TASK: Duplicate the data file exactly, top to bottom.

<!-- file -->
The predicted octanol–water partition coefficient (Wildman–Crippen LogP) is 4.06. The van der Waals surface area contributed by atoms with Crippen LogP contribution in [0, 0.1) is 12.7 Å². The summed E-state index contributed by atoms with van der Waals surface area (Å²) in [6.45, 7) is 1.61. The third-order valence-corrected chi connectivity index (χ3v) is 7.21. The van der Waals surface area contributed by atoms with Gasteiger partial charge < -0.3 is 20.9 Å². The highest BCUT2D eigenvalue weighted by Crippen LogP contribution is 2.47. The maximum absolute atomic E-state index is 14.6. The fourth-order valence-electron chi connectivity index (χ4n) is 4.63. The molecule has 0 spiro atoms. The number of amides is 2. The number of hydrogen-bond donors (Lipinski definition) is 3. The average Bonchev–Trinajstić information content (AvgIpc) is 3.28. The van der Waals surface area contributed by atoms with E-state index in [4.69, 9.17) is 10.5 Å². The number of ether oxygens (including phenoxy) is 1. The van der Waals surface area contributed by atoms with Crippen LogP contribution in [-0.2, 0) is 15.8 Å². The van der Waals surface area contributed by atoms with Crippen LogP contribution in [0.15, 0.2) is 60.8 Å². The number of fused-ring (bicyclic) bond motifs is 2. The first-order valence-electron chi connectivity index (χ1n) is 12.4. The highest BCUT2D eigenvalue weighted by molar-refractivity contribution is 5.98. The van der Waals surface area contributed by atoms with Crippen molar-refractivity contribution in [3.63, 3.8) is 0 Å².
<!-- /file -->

The predicted octanol–water partition coefficient (Wildman–Crippen LogP) is 4.06. The van der Waals surface area contributed by atoms with Crippen LogP contribution in [0, 0.1) is 12.7 Å². The summed E-state index contributed by atoms with van der Waals surface area (Å²) in [6.45, 7) is 1.61. The third-order valence-corrected chi connectivity index (χ3v) is 7.21. The van der Waals surface area contributed by atoms with Gasteiger partial charge < -0.3 is 20.9 Å². The highest BCUT2D eigenvalue weighted by Crippen LogP contribution is 2.47. The maximum absolute atomic E-state index is 14.6. The fourth-order valence-electron chi connectivity index (χ4n) is 4.63. The molecule has 0 spiro atoms. The number of amides is 2. The number of hydrogen-bond donors (Lipinski definition) is 3. The average Bonchev–Trinajstić information content (AvgIpc) is 3.28. The van der Waals surface area contributed by atoms with E-state index in [4.69, 9.17) is 10.5 Å². The number of ether oxygens (including phenoxy) is 1. The van der Waals surface area contributed by atoms with Crippen LogP contribution in [-0.2, 0) is 15.8 Å². The van der Waals surface area contributed by atoms with Crippen LogP contribution in [0.15, 0.2) is 60.8 Å². The number of fused-ring (bicyclic) bond motifs is 2. The first-order valence-electron chi connectivity index (χ1n) is 12.4. The highest BCUT2D eigenvalue weighted by molar-refractivity contribution is 5.98. The van der Waals surface area contributed by atoms with Crippen molar-refractivity contribution in [3.63, 3.8) is 0 Å².